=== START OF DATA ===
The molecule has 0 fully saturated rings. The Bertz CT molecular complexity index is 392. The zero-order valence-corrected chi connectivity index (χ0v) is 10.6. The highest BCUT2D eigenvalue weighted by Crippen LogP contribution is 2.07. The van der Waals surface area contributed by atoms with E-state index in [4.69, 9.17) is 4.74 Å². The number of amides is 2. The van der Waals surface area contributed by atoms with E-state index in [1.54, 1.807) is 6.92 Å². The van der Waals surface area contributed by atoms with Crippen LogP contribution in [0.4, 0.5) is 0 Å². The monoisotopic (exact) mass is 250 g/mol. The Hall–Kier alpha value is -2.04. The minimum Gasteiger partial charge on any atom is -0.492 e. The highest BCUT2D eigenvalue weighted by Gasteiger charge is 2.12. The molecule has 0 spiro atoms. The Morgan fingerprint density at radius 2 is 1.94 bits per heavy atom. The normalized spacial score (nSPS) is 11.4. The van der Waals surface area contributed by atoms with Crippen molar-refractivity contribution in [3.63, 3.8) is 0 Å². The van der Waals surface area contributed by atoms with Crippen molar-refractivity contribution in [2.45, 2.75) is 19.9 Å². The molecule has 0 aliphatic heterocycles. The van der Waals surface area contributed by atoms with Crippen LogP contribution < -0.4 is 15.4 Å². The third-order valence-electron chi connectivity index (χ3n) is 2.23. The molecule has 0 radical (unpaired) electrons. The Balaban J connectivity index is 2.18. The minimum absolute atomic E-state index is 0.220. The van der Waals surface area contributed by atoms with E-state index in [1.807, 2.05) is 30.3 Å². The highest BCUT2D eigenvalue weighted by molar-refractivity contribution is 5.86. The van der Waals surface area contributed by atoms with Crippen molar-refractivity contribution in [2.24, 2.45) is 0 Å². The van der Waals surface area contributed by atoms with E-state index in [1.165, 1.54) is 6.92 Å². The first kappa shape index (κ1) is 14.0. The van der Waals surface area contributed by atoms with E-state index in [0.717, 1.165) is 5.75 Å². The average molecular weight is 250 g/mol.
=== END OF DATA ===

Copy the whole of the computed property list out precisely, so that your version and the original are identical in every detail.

The molecule has 0 fully saturated rings. The Bertz CT molecular complexity index is 392. The zero-order valence-corrected chi connectivity index (χ0v) is 10.6. The highest BCUT2D eigenvalue weighted by Crippen LogP contribution is 2.07. The van der Waals surface area contributed by atoms with E-state index in [4.69, 9.17) is 4.74 Å². The number of amides is 2. The van der Waals surface area contributed by atoms with E-state index in [1.54, 1.807) is 6.92 Å². The van der Waals surface area contributed by atoms with Crippen LogP contribution in [0.4, 0.5) is 0 Å². The monoisotopic (exact) mass is 250 g/mol. The Hall–Kier alpha value is -2.04. The minimum Gasteiger partial charge on any atom is -0.492 e. The highest BCUT2D eigenvalue weighted by Gasteiger charge is 2.12. The molecule has 0 spiro atoms. The Morgan fingerprint density at radius 2 is 1.94 bits per heavy atom. The normalized spacial score (nSPS) is 11.4. The van der Waals surface area contributed by atoms with Crippen molar-refractivity contribution in [3.63, 3.8) is 0 Å². The van der Waals surface area contributed by atoms with Crippen molar-refractivity contribution in [2.45, 2.75) is 19.9 Å². The molecule has 0 aliphatic heterocycles. The van der Waals surface area contributed by atoms with Crippen LogP contribution < -0.4 is 15.4 Å². The third-order valence-electron chi connectivity index (χ3n) is 2.23. The molecule has 0 radical (unpaired) electrons. The Balaban J connectivity index is 2.18. The minimum absolute atomic E-state index is 0.220. The van der Waals surface area contributed by atoms with E-state index in [1.807, 2.05) is 30.3 Å². The highest BCUT2D eigenvalue weighted by molar-refractivity contribution is 5.86. The van der Waals surface area contributed by atoms with Crippen molar-refractivity contribution in [2.24, 2.45) is 0 Å². The van der Waals surface area contributed by atoms with E-state index in [1.165, 1.54) is 6.92 Å². The first kappa shape index (κ1) is 14.0. The van der Waals surface area contributed by atoms with E-state index in [0.717, 1.165) is 5.75 Å². The average molecular weight is 250 g/mol.